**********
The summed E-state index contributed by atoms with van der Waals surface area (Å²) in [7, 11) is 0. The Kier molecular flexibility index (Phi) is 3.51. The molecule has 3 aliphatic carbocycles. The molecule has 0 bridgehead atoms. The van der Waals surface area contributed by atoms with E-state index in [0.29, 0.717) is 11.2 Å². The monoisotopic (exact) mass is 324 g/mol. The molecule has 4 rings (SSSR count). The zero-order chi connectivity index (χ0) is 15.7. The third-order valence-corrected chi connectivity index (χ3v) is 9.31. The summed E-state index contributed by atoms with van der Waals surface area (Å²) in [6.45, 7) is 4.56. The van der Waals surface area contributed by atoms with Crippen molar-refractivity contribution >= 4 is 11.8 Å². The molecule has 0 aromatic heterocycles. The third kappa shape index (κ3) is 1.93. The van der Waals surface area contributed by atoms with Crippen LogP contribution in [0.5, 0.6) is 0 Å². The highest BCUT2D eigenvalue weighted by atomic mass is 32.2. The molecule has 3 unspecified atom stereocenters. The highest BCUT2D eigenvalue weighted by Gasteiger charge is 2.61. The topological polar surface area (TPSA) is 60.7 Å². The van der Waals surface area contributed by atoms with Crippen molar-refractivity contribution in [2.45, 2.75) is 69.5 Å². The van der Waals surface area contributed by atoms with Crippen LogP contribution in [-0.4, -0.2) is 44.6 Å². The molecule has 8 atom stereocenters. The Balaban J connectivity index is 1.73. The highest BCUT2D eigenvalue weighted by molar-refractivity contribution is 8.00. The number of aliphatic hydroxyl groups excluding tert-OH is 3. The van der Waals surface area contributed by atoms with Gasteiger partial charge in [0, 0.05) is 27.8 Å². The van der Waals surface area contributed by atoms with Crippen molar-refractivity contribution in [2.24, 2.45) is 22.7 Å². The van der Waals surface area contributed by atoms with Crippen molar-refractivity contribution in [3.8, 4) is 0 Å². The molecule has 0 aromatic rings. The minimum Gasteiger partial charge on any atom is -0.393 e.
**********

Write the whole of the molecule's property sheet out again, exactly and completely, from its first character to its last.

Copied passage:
The summed E-state index contributed by atoms with van der Waals surface area (Å²) in [7, 11) is 0. The Kier molecular flexibility index (Phi) is 3.51. The molecule has 3 aliphatic carbocycles. The molecule has 0 bridgehead atoms. The van der Waals surface area contributed by atoms with E-state index in [0.29, 0.717) is 11.2 Å². The monoisotopic (exact) mass is 324 g/mol. The molecule has 4 rings (SSSR count). The zero-order chi connectivity index (χ0) is 15.7. The third-order valence-corrected chi connectivity index (χ3v) is 9.31. The summed E-state index contributed by atoms with van der Waals surface area (Å²) in [6.45, 7) is 4.56. The van der Waals surface area contributed by atoms with Crippen molar-refractivity contribution >= 4 is 11.8 Å². The molecule has 0 aromatic heterocycles. The third kappa shape index (κ3) is 1.93. The van der Waals surface area contributed by atoms with Crippen LogP contribution in [0.5, 0.6) is 0 Å². The highest BCUT2D eigenvalue weighted by atomic mass is 32.2. The molecule has 3 unspecified atom stereocenters. The highest BCUT2D eigenvalue weighted by Gasteiger charge is 2.61. The topological polar surface area (TPSA) is 60.7 Å². The van der Waals surface area contributed by atoms with Crippen molar-refractivity contribution in [2.45, 2.75) is 69.5 Å². The van der Waals surface area contributed by atoms with Crippen LogP contribution in [-0.4, -0.2) is 44.6 Å². The molecule has 8 atom stereocenters. The Balaban J connectivity index is 1.73. The highest BCUT2D eigenvalue weighted by molar-refractivity contribution is 8.00. The number of aliphatic hydroxyl groups excluding tert-OH is 3. The van der Waals surface area contributed by atoms with Gasteiger partial charge in [0, 0.05) is 27.8 Å². The van der Waals surface area contributed by atoms with Crippen molar-refractivity contribution in [2.24, 2.45) is 22.7 Å². The van der Waals surface area contributed by atoms with Crippen molar-refractivity contribution in [3.8, 4) is 0 Å². The molecule has 0 aromatic rings. The minimum Gasteiger partial charge on any atom is -0.393 e.